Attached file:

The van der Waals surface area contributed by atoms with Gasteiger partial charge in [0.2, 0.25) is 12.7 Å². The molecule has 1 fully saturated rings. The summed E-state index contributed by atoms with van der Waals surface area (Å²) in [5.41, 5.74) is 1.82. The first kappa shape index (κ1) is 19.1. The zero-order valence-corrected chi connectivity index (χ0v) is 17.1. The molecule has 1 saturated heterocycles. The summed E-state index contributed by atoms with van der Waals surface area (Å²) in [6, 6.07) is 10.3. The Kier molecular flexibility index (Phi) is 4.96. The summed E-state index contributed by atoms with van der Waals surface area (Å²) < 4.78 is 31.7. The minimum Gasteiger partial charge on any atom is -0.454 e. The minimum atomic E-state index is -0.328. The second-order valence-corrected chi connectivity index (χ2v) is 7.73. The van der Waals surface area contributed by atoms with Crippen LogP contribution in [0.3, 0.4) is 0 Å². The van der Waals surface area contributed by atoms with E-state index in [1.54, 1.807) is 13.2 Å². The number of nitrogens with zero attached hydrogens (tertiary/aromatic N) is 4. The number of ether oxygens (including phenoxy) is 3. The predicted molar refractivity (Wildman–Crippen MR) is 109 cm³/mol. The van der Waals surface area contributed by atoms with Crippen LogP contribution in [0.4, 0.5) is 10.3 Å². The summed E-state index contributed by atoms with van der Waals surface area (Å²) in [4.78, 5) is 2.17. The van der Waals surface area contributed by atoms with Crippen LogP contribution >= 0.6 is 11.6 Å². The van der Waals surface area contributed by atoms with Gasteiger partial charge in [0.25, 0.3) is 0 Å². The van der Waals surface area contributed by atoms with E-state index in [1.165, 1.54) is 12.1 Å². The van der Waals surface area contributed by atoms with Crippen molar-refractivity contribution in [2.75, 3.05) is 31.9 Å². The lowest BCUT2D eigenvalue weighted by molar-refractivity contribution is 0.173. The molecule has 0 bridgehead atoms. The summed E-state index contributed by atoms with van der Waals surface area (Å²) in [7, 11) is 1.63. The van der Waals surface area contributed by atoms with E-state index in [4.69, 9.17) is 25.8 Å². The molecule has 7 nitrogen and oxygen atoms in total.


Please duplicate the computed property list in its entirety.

The van der Waals surface area contributed by atoms with Gasteiger partial charge in [0.2, 0.25) is 12.7 Å². The molecule has 1 fully saturated rings. The summed E-state index contributed by atoms with van der Waals surface area (Å²) in [5.41, 5.74) is 1.82. The first kappa shape index (κ1) is 19.1. The zero-order valence-corrected chi connectivity index (χ0v) is 17.1. The molecule has 1 saturated heterocycles. The summed E-state index contributed by atoms with van der Waals surface area (Å²) in [6, 6.07) is 10.3. The Kier molecular flexibility index (Phi) is 4.96. The summed E-state index contributed by atoms with van der Waals surface area (Å²) < 4.78 is 31.7. The minimum Gasteiger partial charge on any atom is -0.454 e. The minimum atomic E-state index is -0.328. The second-order valence-corrected chi connectivity index (χ2v) is 7.73. The van der Waals surface area contributed by atoms with Crippen LogP contribution in [0.3, 0.4) is 0 Å². The van der Waals surface area contributed by atoms with E-state index in [1.54, 1.807) is 13.2 Å². The number of nitrogens with zero attached hydrogens (tertiary/aromatic N) is 4. The number of ether oxygens (including phenoxy) is 3. The predicted molar refractivity (Wildman–Crippen MR) is 109 cm³/mol. The van der Waals surface area contributed by atoms with Crippen LogP contribution in [0.4, 0.5) is 10.3 Å². The summed E-state index contributed by atoms with van der Waals surface area (Å²) in [4.78, 5) is 2.17. The van der Waals surface area contributed by atoms with Crippen LogP contribution >= 0.6 is 11.6 Å². The van der Waals surface area contributed by atoms with Gasteiger partial charge in [0.25, 0.3) is 0 Å². The van der Waals surface area contributed by atoms with E-state index in [1.165, 1.54) is 12.1 Å². The van der Waals surface area contributed by atoms with Crippen molar-refractivity contribution in [2.75, 3.05) is 31.9 Å². The lowest BCUT2D eigenvalue weighted by molar-refractivity contribution is 0.173. The molecule has 0 bridgehead atoms. The summed E-state index contributed by atoms with van der Waals surface area (Å²) in [7, 11) is 1.63. The van der Waals surface area contributed by atoms with E-state index in [4.69, 9.17) is 25.8 Å². The molecule has 7 nitrogen and oxygen atoms in total.